The weapon of ideology to fight terrorism
Why lambast Pakistan?
Why criticise the Pakistan army and religious fanatics?
Why can’t you offer some solutions to fix the grave security situation responsible for our economic turmoil?
We sacrificed our citizens, sports, tourism, hotel industries and foreign direct investment etcetera so why highlight Pakistan’s problems rather than offering solutions?
Above stated are questions I have faced over the past few years, during my conversation with Pakistanis across the world. In this blog, I have tried to analyse these questions and also tried to highlight solutions to terrorism (‘public enemy number two’ after inflation).
Just as a doctor needs to make a proper diagnosis before starting any treatment, we need to understand the source of the problem first. In Pakistan, there has never been a proper diagnosis, and wrong policies have been implemented to counter this terrorism.
How can we fight this issue when the majority in the country believes that terrorism in Pakistan is jointly supported by India, America and Israel? When most Pakistanis consider Osama bin Laden’s death as a bad thing; when the majority regards India as a bigger threat than Taliban and al Qaeda; when the media is dominated by conspiracy theories of Hamid Gul, Zaid Hamid and Imran Khan.
So, is terrorism a Jewish conspiracy or is it the deeds of Muslims who are influenced by a radical fundamentalist ideology that justifies taking innocent civilians in the name of religion?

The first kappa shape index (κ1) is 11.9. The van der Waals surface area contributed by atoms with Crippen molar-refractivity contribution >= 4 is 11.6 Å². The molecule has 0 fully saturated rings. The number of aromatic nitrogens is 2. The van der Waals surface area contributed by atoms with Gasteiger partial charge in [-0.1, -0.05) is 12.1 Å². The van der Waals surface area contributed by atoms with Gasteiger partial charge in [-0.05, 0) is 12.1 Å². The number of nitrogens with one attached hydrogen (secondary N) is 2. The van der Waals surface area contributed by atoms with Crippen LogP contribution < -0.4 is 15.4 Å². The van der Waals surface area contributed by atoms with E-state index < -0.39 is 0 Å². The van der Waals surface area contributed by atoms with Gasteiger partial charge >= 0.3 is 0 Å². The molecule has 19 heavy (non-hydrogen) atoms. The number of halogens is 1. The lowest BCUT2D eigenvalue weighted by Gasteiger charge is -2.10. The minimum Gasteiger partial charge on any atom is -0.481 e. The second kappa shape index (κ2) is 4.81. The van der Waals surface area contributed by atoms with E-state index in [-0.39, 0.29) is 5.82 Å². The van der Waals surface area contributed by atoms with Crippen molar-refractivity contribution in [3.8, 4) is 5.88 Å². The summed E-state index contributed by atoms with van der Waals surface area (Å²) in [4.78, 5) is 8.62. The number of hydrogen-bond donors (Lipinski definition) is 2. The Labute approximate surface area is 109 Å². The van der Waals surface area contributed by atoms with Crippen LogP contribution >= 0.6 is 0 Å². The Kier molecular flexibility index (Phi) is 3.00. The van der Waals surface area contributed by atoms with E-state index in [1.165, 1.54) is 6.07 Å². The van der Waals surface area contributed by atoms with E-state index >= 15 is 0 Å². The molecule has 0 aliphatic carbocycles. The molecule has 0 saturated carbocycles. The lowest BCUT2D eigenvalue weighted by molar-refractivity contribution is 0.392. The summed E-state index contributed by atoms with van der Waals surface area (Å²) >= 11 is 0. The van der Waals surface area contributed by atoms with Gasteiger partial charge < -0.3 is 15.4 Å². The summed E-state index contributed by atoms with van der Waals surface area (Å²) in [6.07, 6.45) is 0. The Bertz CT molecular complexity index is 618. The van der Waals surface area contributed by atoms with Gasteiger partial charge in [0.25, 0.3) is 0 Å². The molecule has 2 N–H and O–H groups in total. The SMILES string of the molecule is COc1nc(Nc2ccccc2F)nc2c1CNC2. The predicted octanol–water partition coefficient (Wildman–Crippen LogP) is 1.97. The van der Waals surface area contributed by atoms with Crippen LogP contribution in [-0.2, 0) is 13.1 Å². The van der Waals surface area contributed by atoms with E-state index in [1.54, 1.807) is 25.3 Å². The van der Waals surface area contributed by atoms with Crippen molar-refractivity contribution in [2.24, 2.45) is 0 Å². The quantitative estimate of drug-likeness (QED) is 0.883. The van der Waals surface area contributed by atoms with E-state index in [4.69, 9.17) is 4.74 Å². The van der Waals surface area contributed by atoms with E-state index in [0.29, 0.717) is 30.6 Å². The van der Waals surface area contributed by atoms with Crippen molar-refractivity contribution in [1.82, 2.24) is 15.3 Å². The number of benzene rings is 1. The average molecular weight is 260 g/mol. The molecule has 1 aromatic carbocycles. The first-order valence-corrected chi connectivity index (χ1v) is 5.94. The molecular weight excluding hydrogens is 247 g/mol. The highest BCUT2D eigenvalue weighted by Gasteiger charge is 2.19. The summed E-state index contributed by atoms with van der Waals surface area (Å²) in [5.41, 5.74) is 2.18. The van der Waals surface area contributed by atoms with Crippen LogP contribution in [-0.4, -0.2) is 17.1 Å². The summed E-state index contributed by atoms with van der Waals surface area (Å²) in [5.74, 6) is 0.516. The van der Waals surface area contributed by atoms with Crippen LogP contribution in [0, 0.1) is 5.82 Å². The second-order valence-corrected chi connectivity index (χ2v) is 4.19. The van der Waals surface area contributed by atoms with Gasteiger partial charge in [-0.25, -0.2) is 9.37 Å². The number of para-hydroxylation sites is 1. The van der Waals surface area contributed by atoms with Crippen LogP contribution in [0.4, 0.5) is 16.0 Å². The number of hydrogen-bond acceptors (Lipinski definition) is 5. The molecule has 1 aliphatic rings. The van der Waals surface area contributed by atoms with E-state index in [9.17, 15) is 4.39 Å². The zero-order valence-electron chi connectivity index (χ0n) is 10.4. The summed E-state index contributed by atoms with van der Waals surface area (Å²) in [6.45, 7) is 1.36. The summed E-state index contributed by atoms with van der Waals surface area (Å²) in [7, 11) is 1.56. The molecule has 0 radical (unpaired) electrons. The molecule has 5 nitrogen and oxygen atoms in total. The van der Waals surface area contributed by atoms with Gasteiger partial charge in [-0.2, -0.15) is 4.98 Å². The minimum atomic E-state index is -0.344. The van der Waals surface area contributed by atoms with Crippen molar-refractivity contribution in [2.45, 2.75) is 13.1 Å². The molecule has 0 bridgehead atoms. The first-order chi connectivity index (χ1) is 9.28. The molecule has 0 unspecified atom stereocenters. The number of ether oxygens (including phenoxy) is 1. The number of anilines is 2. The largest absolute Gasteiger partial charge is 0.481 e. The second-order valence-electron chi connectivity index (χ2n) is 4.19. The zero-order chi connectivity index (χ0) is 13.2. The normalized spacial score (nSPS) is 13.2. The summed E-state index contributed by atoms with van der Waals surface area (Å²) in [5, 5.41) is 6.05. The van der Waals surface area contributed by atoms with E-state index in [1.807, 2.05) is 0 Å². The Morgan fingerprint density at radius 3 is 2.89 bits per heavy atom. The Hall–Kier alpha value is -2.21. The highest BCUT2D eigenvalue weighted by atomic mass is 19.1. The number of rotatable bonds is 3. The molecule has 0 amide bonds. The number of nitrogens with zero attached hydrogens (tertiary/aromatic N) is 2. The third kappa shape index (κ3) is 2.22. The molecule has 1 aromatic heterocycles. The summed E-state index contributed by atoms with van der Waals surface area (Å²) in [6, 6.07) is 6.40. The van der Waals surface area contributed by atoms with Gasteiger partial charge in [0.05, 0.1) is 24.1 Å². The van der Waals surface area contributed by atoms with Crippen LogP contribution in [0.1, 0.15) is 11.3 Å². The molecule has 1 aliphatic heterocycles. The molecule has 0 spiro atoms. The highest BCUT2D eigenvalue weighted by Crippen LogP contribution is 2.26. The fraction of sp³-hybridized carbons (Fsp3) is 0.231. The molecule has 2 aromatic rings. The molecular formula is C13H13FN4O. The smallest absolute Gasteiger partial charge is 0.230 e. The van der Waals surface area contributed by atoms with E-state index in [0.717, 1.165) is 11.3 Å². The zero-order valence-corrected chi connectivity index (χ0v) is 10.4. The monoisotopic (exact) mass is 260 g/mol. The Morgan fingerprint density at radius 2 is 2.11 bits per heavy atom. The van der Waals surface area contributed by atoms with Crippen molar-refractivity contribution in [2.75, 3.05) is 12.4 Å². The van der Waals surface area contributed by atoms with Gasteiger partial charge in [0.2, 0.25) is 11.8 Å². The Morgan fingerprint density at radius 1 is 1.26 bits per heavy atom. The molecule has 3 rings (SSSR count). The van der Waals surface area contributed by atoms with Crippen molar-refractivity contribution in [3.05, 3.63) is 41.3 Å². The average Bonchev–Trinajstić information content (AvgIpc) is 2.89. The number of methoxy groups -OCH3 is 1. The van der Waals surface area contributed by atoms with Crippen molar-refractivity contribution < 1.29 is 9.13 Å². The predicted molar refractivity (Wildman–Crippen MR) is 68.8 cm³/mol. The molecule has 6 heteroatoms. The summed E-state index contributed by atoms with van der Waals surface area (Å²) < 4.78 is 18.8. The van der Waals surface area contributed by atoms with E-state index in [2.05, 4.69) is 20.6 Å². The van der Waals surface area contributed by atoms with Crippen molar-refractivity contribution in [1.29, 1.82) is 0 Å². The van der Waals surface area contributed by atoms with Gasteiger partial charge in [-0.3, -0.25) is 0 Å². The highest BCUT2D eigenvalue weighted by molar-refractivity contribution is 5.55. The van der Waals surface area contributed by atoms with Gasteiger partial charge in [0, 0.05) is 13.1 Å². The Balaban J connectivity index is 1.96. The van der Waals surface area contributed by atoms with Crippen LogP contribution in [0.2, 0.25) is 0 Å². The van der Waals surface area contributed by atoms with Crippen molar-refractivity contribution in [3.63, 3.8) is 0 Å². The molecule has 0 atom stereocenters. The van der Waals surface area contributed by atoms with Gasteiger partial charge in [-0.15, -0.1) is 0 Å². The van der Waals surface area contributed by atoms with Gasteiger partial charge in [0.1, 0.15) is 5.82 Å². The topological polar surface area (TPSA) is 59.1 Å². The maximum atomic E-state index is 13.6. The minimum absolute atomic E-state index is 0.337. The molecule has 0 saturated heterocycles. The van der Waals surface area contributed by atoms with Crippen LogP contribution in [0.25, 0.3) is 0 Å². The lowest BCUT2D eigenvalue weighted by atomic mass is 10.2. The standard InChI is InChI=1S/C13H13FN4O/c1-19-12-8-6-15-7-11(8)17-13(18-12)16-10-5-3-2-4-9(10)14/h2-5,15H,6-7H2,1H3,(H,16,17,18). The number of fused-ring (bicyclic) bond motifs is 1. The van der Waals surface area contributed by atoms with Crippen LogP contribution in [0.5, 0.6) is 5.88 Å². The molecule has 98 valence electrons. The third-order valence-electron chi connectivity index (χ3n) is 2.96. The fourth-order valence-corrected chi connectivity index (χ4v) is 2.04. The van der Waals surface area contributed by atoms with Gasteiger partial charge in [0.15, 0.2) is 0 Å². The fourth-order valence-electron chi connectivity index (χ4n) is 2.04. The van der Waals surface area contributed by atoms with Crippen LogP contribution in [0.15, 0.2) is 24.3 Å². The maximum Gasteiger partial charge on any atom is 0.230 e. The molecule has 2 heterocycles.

It’s high time for Pakistanis to take their pick as their decision will drive the solution to their problems.
Now, I am not going to refute the claims of Zaid Hamid & Co, since they are well documented already. Instead, I will try to provide a solution to the menace of terrorism that I believe is indeed influenced by a radical ideology and is not a conspiracy of India, America, KFC or McDonalds.
War of ideologies not bombs
It is important to understand that terrorism is an ideological indoctrination which is why military/counter terror operations, drone attacks, reconnaissance missions and other combat operations are only short term solutions.
It is essential to get familiar with the ground realities of this war with an enemy that believes in a violent ideology. We are not fighting people who are influenced by nationalism and where peace will be achieved once the territorial issues are resolved neither are we fighting against a bunch of robbers or thugs. We are fighting against those who wish to establish their caliphate and puritanical Shariah across the globe by means of violent measures.